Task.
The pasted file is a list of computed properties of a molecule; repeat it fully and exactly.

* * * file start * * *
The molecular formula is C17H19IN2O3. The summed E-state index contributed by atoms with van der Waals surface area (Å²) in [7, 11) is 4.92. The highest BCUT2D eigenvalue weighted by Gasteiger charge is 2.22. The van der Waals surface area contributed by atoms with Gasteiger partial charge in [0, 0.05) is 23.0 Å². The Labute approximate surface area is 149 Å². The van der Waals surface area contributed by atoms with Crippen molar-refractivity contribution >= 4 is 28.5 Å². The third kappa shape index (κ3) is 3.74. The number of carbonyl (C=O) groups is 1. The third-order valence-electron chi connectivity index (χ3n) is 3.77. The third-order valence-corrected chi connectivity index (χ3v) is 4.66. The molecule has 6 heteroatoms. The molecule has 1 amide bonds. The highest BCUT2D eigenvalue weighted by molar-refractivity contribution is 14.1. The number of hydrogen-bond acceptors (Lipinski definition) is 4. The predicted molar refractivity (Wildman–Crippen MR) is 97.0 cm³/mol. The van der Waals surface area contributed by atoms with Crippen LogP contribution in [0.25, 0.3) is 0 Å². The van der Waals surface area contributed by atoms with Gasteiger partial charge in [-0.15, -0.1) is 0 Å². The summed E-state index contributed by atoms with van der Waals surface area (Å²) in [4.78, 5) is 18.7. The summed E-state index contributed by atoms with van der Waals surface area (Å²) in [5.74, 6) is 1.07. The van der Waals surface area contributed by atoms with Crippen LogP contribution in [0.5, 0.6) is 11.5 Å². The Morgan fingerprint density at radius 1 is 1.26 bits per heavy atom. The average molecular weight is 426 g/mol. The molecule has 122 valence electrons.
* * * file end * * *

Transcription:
The molecular formula is C17H19IN2O3. The summed E-state index contributed by atoms with van der Waals surface area (Å²) in [7, 11) is 4.92. The highest BCUT2D eigenvalue weighted by Gasteiger charge is 2.22. The van der Waals surface area contributed by atoms with Gasteiger partial charge in [0, 0.05) is 23.0 Å². The Labute approximate surface area is 149 Å². The van der Waals surface area contributed by atoms with Crippen molar-refractivity contribution >= 4 is 28.5 Å². The third kappa shape index (κ3) is 3.74. The number of carbonyl (C=O) groups is 1. The third-order valence-electron chi connectivity index (χ3n) is 3.77. The third-order valence-corrected chi connectivity index (χ3v) is 4.66. The molecule has 6 heteroatoms. The molecule has 1 amide bonds. The highest BCUT2D eigenvalue weighted by molar-refractivity contribution is 14.1. The number of hydrogen-bond acceptors (Lipinski definition) is 4. The predicted molar refractivity (Wildman–Crippen MR) is 97.0 cm³/mol. The van der Waals surface area contributed by atoms with Crippen LogP contribution in [0.25, 0.3) is 0 Å². The van der Waals surface area contributed by atoms with Gasteiger partial charge in [-0.15, -0.1) is 0 Å². The summed E-state index contributed by atoms with van der Waals surface area (Å²) in [4.78, 5) is 18.7. The summed E-state index contributed by atoms with van der Waals surface area (Å²) in [5.74, 6) is 1.07. The van der Waals surface area contributed by atoms with Crippen LogP contribution in [0.5, 0.6) is 11.5 Å². The Morgan fingerprint density at radius 1 is 1.26 bits per heavy atom. The average molecular weight is 426 g/mol. The molecule has 122 valence electrons.